MLA’s survivor story brings legislature to feet

MLA’s survivor story brings legislature to feet
Lethbridge-East MLA Maria Fitzpatrick was surprised when her domestic abuse survivor story went “viral.” The St. John’s native drew a standing ovation in the Alberta Legislature.Photo courtest of the Government of Alberta.

Fireweed, rocks, scruffy trees and safe haven greeted the future MLA for Lethbridge-East and her two young daughters when they arrived in Yellowknife on July 24, 1981.

Sixty-two hours by bus removed from her husband and tormentor back in Cincinnati, Maria Fitzpatrick could finally start divorce proceedings against him unafraid of another injury to herself or death threats against any three of them when the paperwork arrived at his door. By law, he would have been served almost immediately. It took her three tries to leave; she was forced to return both times because the shelters she brought her family to had two- and three-week limits, respectively, “not even a Band-Aid” in terms of resetting a life.

Now with her sister she could start over, but she didn’t stop looking over her shoulder until 1992, when she learned he had died.

“When I left my ex my sister was living in Yellowknife so she had opened her home for me to come up there with the girls,” she said. “It was far away and it was safe. When I got there, the fireweed was blooming all over the place and I kept saying to my sister ‘Oh my gosh, it’s just like home.’ I’m from Newfoundland originally, so lots of fireweed, lots of rocks, lots of short, scruffy trees and lots of water.”

Fitzpatrick, who prefers to be called Maria, brought her fellow MLAs to their feet when she shared her story while speaking in support of Bill 204, which makes it easier for a person to leave an abusive relationship by allowing a lease to be broken early without penalty. Proof of domestic violence can be presented to a landlord in several forms, including a statement from a social worker, nurse, physician, psychologist or police officer, or a court-issued emergency protection or restraining order.

Several MLAs, men and women, commended Fitzpatrick for bravely sharing the details of her abusive nine-year marriage. All of them voted in favour of the bill, which was tabled by Independent MLA Deborah Drever. Fitzpatrick is a New Democrat.

New Democrat MLA Shaye Anderson said the RCMP estimate they will respond to 427 domestic violence calls in Leduc this year, but that incidents are underreported by as much as 80 per cent, meaning there could be more than 2,000 such calls in the town.

“Families in Leduc-Beaumont can go to the closest women’s shelter, which is the Camrose Women’s Shelter, but they need the ability to break a lease without penalty in order to move on,” he said.

Calgary-Mountain View MLA and Liberal Leader Dr. David Swann reached back to 1996 to groundbreaking legislation, the Victims of Domestic Violence Act, which made it possible for a victim to obtain an emergency protection order granting exclusive occupation of his or her residence for a specified period. An EPO is one of the documents that could be used to break a lease early under Bill 204.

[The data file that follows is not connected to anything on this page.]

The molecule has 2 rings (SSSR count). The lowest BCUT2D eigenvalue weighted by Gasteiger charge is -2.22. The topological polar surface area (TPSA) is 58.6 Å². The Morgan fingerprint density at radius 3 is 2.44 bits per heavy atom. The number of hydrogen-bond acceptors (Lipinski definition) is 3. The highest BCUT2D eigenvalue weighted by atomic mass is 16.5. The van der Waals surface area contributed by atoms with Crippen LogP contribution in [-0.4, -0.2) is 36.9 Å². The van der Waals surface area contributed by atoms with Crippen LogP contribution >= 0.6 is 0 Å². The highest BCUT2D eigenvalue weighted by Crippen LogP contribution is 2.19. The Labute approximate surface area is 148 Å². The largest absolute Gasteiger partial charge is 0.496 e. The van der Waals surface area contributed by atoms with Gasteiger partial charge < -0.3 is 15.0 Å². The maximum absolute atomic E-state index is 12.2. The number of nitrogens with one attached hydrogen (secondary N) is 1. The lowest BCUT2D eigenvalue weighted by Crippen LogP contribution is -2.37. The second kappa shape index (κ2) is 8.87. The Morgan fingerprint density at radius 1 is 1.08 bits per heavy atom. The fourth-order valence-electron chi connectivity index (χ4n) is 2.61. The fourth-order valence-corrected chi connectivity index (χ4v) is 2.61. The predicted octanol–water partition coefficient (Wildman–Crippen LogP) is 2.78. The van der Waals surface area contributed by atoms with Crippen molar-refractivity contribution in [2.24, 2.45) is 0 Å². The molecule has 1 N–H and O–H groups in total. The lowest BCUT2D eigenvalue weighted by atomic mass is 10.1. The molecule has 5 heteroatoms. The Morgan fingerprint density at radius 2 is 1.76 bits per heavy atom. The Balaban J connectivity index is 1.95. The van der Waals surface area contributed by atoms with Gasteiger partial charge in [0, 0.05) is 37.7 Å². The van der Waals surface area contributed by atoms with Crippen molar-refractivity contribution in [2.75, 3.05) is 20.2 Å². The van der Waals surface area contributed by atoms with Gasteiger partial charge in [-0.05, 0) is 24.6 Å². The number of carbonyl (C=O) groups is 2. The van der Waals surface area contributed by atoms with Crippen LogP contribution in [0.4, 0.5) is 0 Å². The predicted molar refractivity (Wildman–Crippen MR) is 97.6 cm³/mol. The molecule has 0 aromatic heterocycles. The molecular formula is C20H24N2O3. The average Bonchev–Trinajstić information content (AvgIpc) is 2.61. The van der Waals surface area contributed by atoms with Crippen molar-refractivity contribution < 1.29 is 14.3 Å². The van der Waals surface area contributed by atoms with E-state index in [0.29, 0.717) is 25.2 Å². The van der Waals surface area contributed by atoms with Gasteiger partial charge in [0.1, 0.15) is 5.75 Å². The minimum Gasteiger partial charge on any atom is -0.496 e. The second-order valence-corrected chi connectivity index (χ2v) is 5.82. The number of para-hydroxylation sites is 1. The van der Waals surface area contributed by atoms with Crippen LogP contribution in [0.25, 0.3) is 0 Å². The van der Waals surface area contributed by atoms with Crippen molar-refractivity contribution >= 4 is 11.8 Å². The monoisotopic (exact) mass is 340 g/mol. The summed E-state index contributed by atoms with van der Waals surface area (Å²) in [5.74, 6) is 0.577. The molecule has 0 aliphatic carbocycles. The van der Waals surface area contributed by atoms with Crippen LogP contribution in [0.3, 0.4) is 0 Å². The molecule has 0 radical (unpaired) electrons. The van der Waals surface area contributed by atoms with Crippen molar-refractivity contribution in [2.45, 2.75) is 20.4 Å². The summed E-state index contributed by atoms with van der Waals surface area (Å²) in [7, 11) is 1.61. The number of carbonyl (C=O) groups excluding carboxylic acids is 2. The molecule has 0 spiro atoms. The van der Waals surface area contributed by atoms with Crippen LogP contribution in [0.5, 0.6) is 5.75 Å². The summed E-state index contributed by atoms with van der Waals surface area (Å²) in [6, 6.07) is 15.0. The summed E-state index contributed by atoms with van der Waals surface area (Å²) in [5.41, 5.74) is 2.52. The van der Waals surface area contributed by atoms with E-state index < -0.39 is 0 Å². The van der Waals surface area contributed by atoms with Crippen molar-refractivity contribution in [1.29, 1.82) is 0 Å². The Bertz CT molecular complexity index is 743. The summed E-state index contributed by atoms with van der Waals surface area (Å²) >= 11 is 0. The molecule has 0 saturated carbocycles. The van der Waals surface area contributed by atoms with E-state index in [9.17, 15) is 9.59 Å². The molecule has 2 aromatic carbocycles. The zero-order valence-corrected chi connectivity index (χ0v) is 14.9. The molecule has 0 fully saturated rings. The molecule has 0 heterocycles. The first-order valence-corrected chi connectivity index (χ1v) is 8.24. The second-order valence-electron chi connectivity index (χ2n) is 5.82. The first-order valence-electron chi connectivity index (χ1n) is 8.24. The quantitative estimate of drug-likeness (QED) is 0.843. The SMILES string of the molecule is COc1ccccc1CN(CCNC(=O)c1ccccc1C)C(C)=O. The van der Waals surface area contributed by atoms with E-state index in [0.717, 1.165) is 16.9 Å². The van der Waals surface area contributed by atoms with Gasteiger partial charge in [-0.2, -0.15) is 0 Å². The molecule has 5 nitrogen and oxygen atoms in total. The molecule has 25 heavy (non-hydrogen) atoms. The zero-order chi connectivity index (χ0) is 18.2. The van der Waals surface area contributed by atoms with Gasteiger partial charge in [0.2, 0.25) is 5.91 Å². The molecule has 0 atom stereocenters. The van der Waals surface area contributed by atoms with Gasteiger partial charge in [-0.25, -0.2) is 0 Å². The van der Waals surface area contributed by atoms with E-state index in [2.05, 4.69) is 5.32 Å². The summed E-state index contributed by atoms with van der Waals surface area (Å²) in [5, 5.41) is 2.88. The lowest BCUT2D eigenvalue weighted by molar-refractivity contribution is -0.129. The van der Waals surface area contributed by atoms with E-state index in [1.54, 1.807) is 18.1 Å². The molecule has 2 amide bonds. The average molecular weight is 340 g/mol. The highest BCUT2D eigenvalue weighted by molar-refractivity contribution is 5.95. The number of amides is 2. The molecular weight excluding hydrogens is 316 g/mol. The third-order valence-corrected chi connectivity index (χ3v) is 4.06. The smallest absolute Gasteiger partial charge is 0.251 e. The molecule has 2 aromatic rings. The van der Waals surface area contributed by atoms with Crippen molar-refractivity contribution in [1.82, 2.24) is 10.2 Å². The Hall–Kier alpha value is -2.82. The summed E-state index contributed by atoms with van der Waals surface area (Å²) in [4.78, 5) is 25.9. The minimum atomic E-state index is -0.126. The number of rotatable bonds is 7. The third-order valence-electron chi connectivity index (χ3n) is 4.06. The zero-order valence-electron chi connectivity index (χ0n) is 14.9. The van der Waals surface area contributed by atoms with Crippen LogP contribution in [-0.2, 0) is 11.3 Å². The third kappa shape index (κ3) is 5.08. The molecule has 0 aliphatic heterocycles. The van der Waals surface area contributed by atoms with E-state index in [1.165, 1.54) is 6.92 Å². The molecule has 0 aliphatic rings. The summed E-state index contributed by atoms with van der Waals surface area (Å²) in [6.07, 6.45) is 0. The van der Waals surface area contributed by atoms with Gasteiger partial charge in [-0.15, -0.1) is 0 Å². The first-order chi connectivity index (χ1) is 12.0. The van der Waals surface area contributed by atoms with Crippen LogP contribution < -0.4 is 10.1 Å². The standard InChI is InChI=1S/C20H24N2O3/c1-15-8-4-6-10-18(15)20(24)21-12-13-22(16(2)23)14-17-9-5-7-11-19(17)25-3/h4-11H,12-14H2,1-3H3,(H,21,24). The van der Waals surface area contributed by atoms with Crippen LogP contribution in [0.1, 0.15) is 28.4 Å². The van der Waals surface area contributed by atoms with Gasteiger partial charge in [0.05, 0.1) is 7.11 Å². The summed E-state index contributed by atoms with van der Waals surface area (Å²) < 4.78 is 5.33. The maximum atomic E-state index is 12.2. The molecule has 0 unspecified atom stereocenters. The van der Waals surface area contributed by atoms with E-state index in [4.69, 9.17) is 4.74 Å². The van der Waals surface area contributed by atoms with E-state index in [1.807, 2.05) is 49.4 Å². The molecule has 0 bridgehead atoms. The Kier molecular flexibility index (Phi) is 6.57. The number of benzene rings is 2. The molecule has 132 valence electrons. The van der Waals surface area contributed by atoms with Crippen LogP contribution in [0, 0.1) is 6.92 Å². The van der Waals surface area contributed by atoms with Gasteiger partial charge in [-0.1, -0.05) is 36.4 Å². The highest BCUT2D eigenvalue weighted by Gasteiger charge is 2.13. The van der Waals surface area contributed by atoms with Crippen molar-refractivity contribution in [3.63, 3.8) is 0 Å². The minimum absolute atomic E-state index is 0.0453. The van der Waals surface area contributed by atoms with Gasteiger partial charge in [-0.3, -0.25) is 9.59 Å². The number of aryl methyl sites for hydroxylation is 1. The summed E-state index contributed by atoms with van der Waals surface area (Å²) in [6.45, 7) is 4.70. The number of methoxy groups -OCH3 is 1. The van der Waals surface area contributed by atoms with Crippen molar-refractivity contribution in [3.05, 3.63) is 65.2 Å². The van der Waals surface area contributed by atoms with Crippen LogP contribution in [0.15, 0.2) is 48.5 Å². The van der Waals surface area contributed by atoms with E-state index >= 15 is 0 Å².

“Importantly, (former Edmonton MLA Alice) Hanson’s private member’s bill acknowledged that perhaps the greatest barrier victims face to escaping an abusive spouse or partner is not wanting to be on the street, such a basic, basic protection and disincentive,” Swann said.

A tiny, huge piece of the puzzle

Fitzpatrick has shared her story before with other women and women’s groups she was involved with but not publicly.

“I talked to my daughters because I thought it would end up on Facebook, but I really didn’t think it was going to go viral. Yesterday morning I received an email from a friend of mine who is in Africa, and he had seen it.”

She told her colleagues in the legislature her children were scarred for life and she would have been “horrified” if a single one voted against the bill, which passed unanimously. She told the Journal it is a “little, tiny piece” of the approach to ending family violence that would be “huge” for someone trying to escape an abusive home, and would make an impact in small and remote communities where social services are sparse.

“I was familiar with lots of women in the North who either didn’t leave because they had nowhere to go or they left and they were kinda tracked down,” she said. “If you were in a community like Cambridge Bay, you’re not driving out of there. You’re there and everybody in the community may know about it and people would take sides. You could still be at great risk.”

Fitzpatrick has spoken to Drever about the next piece of legislation that should be drafted and presented as early as the next sitting in February.

“Ideally, we should reach a point where we don’t have to have … shelters for anybody that’s being abused,” she said. “But I don’t think that’s going to happen in my lifetime. My abuse ended in 1981 and here we are, 30 years later and it’s still an issue. In fact, we have way more women’s shelters in Alberta than we did at that time. The shelters in Edmonton last year got 50,000 calls. You can’t even wrap your head around that.”

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